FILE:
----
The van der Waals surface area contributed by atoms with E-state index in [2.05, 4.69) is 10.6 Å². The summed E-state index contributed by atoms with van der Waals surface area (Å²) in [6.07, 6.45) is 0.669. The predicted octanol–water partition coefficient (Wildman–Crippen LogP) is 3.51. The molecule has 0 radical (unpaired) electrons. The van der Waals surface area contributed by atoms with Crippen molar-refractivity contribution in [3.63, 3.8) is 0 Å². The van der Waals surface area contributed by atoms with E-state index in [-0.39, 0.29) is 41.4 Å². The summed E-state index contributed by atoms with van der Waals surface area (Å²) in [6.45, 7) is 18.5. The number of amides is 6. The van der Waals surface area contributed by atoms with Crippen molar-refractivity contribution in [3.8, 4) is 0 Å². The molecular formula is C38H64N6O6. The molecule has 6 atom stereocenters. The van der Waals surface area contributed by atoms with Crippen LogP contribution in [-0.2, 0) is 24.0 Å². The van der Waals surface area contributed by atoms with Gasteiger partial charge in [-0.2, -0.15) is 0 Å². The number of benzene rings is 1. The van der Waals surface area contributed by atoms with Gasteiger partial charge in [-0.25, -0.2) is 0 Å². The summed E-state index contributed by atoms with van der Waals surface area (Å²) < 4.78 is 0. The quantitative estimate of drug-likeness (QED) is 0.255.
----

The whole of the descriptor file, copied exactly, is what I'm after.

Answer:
The van der Waals surface area contributed by atoms with E-state index in [2.05, 4.69) is 10.6 Å². The summed E-state index contributed by atoms with van der Waals surface area (Å²) in [6.07, 6.45) is 0.669. The predicted octanol–water partition coefficient (Wildman–Crippen LogP) is 3.51. The molecule has 0 radical (unpaired) electrons. The van der Waals surface area contributed by atoms with Crippen molar-refractivity contribution in [3.63, 3.8) is 0 Å². The van der Waals surface area contributed by atoms with E-state index in [-0.39, 0.29) is 41.4 Å². The summed E-state index contributed by atoms with van der Waals surface area (Å²) in [6.45, 7) is 18.5. The number of amides is 6. The van der Waals surface area contributed by atoms with Crippen molar-refractivity contribution in [3.8, 4) is 0 Å². The molecular formula is C38H64N6O6. The molecule has 6 atom stereocenters. The van der Waals surface area contributed by atoms with Crippen LogP contribution in [-0.2, 0) is 24.0 Å². The van der Waals surface area contributed by atoms with Gasteiger partial charge in [-0.2, -0.15) is 0 Å². The number of benzene rings is 1. The van der Waals surface area contributed by atoms with Gasteiger partial charge in [-0.25, -0.2) is 0 Å². The summed E-state index contributed by atoms with van der Waals surface area (Å²) < 4.78 is 0. The quantitative estimate of drug-likeness (QED) is 0.255.